The Pineapple Express continues to chug across the Pacific with its wet bounty. The rain drops onto the quonset and I have the kitchen to myself. JOTS is out doing kitty things and Pete and I have traded places between vardo and quonset. Outside I hear the birdsong of a Toehee hunting up breakfast.
Harvest is a long-term process. As this year draws to an end, and Christmas Eve dawns here in the forest I can see the lightening sky through the tall trees. It's like that with us this Christmas Eve we have many blessings to count.
Continuing where I left off yesterday there are 3 more things to recount and review from Julie Genser's interview.
7) openness to sharing resources
When we built VardoForTwo we did it knowing the tiny home was primarily a bedroom built to be a safe haven. We used all the resources we had at the time to build it stout, safe and road ready.
Home includes much more than a bedroom, but that was what we needed most. The leap of faith we took with creating VardoForTwo was to believe that we would find people, place and situation where we could share resources.
Stop 1-The Ledge
We arrived exhausted and fragile. Our old friends had also taken a leap of faith giving us the spot on their land to land. We found comfort in that act, made the ledge which had been till then a kind of salvage heap with a grand view of a fresh-water pond. We refreshed ourselves, our souls and began learning what it took to share resources.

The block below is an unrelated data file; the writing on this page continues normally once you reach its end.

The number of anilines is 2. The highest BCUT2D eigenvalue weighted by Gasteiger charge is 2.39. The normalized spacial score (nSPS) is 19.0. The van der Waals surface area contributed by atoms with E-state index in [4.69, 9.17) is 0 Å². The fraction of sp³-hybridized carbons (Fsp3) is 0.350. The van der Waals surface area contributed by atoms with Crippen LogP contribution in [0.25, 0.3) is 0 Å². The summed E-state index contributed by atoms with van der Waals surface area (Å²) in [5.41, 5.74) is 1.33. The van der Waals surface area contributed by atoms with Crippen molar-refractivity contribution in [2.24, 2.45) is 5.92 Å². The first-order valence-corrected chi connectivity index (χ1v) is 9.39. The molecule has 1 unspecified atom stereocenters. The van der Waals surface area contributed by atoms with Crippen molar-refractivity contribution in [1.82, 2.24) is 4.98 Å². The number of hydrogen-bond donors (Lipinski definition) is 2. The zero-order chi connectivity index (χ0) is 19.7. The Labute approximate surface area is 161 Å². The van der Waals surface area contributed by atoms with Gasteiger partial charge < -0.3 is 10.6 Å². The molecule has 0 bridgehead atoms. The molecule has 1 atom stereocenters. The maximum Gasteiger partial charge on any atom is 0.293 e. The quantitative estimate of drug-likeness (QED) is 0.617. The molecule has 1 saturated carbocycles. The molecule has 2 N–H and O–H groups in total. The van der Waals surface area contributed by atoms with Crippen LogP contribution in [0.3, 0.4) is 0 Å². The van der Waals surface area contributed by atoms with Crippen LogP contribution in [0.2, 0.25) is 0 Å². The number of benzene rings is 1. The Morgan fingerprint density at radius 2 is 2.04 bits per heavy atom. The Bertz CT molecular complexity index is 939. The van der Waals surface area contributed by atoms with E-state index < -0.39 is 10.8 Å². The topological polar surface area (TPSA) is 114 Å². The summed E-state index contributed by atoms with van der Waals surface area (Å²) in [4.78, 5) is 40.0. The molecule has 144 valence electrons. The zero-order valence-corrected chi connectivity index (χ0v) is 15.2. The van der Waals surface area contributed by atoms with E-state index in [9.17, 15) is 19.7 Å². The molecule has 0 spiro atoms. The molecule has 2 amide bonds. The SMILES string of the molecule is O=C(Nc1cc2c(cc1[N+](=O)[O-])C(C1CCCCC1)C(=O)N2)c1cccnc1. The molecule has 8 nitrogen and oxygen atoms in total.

We stayed 6 months and found that even with the best of intentions, friendship has its limit and boundary setting is not an easy practice. We arrived and lived from a near constant state of post-traumatic-stress and did the best we could to maintain our lives and health. Educating friends who are not MCS aware is a long-term commitment; change is not easy under the best of times. We are grateful we had a place to begin and I recognize the limits of old friendships.
Stop 2-The field in Bend
We had no place to go when we left The Ledge. A long shot of a possibility took us on a journey across the pass to Bend, Oregon. New friends, made over the internet, also living with MCS gave us hope for somewhere to be for our first winter. The risk was enormous: Bend was foreign land, the new friends were NEW, and winter in Bend meant deep winter.
What we learned in Bend is sharing resources with others even when you have an illness like MCS in common is not enough to build an intentional community, especially in winter. Friendship develops and doesn't grow strong over night or in a season. We planted seeds of friendship and learned some of the complexity of building community is multiplied when MCS and its myriad symptoms challenge decision making, and social intercourse.